Bronco Forum - Full Size Ford Bronco Forum banner
1 - 20 of 55 Posts

·
Registered
Joined
·
8 Posts
Discussion Starter · #1 ·
My name is Brendan I am a 19 year old high school kid who just really wants an old bronco I am hoping to get one and take it on a cross country road trip with some buddies after we graduate. I don't know nearly enough to try a restoration of some kind as well as not having the money. If anybody has any tips on what to look for I know the obvious stuff (no rust, relatively "low" miles, etc) it would be great. Although I love them the 70s are out my budget late 80s early 90s seem to be what I can find in my price range which at the max is about 9 or 10k hopefully less. Also if anybody reading this is from the Boston, New England areas and they know somebody or some place that might be able to point me in the right direction that would be apricated.
 

·
Premium Member
Joined
·
5,237 Posts
You're going to need a full collection of tools; harbor freight lowes (craftsman) will work. Some ebay speciality tools. Anything you can afford 9-10k is higher end and should get something relatively nice. The 92+ is less problematic; but 87-91 is nice efi trucks also. You will have to modify parts to up date these trucks to daily drive them. Such as the saginaw pump swap; 130 amp 3g alternator swap. Dont forget these trucks 25+ yrs old you're not going to be able to do 75 mph with new vehicles on the road and not have major drivetrain failure from heavy use and high speeds. It's like taking your grandma to the olympics sure she may be able to keep up for a short time but eventually shes going to break her hip.
 

·
Registered
1988 Ford Bronco Custom 5.0 Stock. 33s on American racing rims.
Joined
·
14 Posts
My name is Brendan I am a 19 year old high school kid who just really wants an old bronco I am hoping to get one and take it on a cross country road trip with some buddies after we graduate. I don't know nearly enough to try a restoration of some kind as well as not having the money. If anybody has any tips on what to look for I know the obvious stuff (no rust, relatively "low" miles, etc) it would be great. Although I love them the 70s are out my budget late 80s early 90s seem to be what I can find in my price range which at the max is about 9 or 10k hopefully less. Also if anybody reading this is from the Boston, New England areas and they know somebody or some place that might be able to point me in the right direction that would be apricated.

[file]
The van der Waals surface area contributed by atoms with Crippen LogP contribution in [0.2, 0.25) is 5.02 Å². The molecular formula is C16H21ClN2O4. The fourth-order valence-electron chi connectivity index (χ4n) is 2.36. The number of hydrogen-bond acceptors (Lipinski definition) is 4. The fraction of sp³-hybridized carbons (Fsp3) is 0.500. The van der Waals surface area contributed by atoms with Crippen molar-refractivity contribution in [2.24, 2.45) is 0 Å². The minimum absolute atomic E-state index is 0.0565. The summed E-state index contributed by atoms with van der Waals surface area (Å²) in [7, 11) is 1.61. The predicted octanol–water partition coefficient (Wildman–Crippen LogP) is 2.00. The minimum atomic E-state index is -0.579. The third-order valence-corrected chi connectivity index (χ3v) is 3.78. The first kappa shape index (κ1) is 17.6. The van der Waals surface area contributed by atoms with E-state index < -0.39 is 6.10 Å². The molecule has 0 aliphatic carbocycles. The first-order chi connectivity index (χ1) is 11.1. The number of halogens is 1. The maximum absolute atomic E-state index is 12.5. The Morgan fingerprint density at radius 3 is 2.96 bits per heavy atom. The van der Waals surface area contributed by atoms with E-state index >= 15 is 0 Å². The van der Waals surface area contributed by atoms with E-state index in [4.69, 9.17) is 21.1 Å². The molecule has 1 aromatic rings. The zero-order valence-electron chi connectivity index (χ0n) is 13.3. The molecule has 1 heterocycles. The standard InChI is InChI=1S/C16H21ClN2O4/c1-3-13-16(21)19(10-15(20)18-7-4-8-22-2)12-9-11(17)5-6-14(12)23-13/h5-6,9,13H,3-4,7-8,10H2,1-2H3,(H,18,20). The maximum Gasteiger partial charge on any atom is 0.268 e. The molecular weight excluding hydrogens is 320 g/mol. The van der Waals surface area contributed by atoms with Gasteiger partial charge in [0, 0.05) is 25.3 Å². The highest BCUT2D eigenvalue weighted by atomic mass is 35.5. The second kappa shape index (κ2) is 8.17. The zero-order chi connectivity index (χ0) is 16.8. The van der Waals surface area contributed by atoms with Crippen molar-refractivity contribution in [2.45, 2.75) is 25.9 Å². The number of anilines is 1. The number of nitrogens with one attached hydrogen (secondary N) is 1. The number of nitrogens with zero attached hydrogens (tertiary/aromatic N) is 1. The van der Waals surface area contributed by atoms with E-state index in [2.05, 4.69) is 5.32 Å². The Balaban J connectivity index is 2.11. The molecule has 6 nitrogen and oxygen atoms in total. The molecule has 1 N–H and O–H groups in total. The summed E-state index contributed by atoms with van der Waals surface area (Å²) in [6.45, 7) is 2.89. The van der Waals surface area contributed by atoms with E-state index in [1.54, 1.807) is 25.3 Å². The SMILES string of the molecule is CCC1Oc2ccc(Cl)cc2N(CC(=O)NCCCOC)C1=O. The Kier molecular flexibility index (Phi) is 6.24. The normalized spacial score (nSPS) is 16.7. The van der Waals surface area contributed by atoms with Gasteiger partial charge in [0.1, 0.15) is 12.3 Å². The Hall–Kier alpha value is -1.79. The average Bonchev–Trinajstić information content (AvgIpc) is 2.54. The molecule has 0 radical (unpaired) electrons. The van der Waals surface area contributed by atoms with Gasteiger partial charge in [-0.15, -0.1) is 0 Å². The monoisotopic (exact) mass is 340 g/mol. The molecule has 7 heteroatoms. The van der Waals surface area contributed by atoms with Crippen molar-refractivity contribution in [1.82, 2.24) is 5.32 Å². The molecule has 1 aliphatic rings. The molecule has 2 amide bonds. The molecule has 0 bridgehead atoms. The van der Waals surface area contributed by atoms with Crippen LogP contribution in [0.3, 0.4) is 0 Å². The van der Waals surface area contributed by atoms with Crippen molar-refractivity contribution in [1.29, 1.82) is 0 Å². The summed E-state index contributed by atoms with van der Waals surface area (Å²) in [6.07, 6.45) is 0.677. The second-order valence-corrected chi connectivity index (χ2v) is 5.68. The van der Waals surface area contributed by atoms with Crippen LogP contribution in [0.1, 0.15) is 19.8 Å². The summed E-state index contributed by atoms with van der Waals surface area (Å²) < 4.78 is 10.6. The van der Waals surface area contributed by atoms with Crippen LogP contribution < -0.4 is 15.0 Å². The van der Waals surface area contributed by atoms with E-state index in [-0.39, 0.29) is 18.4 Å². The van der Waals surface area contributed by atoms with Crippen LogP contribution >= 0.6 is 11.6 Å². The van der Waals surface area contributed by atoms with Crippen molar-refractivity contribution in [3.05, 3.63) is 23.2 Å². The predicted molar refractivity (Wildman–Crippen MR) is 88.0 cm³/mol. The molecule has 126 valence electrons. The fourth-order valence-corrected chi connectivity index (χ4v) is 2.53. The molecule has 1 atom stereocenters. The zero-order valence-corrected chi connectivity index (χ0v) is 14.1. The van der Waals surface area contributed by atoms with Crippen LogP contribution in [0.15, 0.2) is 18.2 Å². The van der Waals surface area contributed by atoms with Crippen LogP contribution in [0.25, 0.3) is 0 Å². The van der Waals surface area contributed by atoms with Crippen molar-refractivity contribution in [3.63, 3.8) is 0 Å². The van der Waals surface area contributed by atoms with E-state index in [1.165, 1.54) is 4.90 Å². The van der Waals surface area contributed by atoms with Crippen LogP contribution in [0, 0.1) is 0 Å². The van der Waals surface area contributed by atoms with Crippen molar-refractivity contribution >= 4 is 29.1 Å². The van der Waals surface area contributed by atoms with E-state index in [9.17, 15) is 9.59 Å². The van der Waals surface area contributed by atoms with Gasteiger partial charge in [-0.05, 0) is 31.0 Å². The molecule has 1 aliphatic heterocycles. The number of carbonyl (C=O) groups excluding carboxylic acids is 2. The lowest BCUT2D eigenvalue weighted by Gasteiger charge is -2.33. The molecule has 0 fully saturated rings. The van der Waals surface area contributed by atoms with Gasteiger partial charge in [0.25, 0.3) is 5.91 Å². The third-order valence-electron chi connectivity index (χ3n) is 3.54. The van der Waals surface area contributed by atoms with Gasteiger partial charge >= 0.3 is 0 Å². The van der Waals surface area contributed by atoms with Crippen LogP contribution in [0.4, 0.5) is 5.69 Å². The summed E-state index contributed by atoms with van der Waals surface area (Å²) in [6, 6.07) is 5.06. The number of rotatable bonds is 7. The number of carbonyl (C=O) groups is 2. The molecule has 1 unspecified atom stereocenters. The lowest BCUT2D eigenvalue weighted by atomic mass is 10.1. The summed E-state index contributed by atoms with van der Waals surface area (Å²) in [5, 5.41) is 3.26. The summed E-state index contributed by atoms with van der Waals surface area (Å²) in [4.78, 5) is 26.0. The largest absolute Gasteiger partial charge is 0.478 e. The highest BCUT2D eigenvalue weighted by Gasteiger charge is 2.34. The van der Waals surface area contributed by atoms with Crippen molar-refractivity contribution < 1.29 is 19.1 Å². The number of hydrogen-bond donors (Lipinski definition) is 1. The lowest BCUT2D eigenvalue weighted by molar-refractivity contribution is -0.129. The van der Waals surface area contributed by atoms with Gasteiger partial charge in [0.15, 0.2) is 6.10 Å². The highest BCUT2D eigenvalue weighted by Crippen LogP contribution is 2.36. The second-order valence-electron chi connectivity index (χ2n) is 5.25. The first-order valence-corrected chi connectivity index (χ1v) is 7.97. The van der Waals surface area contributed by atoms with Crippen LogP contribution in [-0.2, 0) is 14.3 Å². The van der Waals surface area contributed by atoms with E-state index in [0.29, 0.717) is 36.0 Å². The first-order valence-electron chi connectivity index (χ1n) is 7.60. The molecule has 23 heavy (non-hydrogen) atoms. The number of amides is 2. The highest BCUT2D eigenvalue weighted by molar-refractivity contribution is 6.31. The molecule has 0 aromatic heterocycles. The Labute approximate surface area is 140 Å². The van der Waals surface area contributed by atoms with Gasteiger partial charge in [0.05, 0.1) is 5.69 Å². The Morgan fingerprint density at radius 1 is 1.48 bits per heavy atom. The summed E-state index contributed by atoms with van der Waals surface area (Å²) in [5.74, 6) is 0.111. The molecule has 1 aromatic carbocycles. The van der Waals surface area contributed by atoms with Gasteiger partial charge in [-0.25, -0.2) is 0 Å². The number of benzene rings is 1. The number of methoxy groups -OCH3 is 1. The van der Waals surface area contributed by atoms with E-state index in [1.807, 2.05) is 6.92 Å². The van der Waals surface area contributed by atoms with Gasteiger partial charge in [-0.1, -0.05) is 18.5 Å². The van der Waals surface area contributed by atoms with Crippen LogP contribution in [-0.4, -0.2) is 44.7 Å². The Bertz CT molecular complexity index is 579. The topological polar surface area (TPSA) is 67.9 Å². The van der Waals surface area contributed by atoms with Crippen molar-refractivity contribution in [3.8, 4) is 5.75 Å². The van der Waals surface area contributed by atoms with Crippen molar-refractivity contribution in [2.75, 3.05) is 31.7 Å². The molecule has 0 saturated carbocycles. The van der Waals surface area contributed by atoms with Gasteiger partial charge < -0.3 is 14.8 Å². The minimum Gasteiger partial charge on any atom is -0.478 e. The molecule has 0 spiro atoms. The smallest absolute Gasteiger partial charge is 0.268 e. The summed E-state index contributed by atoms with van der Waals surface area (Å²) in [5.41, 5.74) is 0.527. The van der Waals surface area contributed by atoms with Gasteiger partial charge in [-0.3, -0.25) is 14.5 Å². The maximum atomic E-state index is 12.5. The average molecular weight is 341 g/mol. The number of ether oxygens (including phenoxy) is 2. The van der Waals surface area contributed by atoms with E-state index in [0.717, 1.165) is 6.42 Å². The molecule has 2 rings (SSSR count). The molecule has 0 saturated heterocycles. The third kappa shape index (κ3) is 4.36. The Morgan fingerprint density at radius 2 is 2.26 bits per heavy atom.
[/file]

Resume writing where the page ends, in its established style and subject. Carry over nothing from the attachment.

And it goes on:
Should find a nice one for that price range. Just make sure you crawl under it and inspect. Road salt is a killer.
 

·
Registered
Joined
·
8 Posts
Discussion Starter · #4 ·
You're going to need a full collection of tools; harbor freight lowes (craftsman) will work. Some ebay speciality tools. Anything you can afford 9-10k is higher end and should get something relatively nice. The 92+ is less problematic; but 87-91 is nice efi trucks also. You will have to modify parts to up date these trucks to daily drive them. Such as the saginaw pump swap; 130 amp 3g alternator swap. Dont forget these trucks 25+ yrs old you're not going to be able to do 75 mph with new vehicles on the road and not have major drivetrain failure from heavy use and high speeds. It's like taking your grandma to the olympics sure she may be able to keep up for a short time but eventually shes going to break her hip.
Lol maybe I wasn't 100% clear in my initial post I know zip about cars and parts half of what you sent isn't even in English for me I have no clue what a saginaw pump. I do understand what you're saying about grammy in the olympics but slow down with all the tools and swaps and stuff.
 

·
Registered
Joined
·
4,301 Posts
Lol maybe I wasn't 100% clear in my initial post I know zip about cars and parts half of what you sent isn't even in English for me I have no clue what a saginaw pump. I do understand what you're saying about grammy in the olympics but slow down with all the tools and swaps and stuff.
basically he is saying these older trucks need a lot of maintenance and you will need to learn how to work on them, if not you will spend a fortune in repair bills. Going cross country in one of these trucks is asking a lot especially since its hard on the tranny and cooling system. If you buy one regardless of mileage your looking at a tune up, oil change, transmission fluid change, transfer case fluid change, front and rear differential fluid change, change coolant & replace radiator hoses and thermostat, replace serpentine belt, replace fuel filter, brakes inspection, inspect tires for age and cracking, probably shocks, inspect and possibly replace shocks and a new battery just to be considered for cross country driving.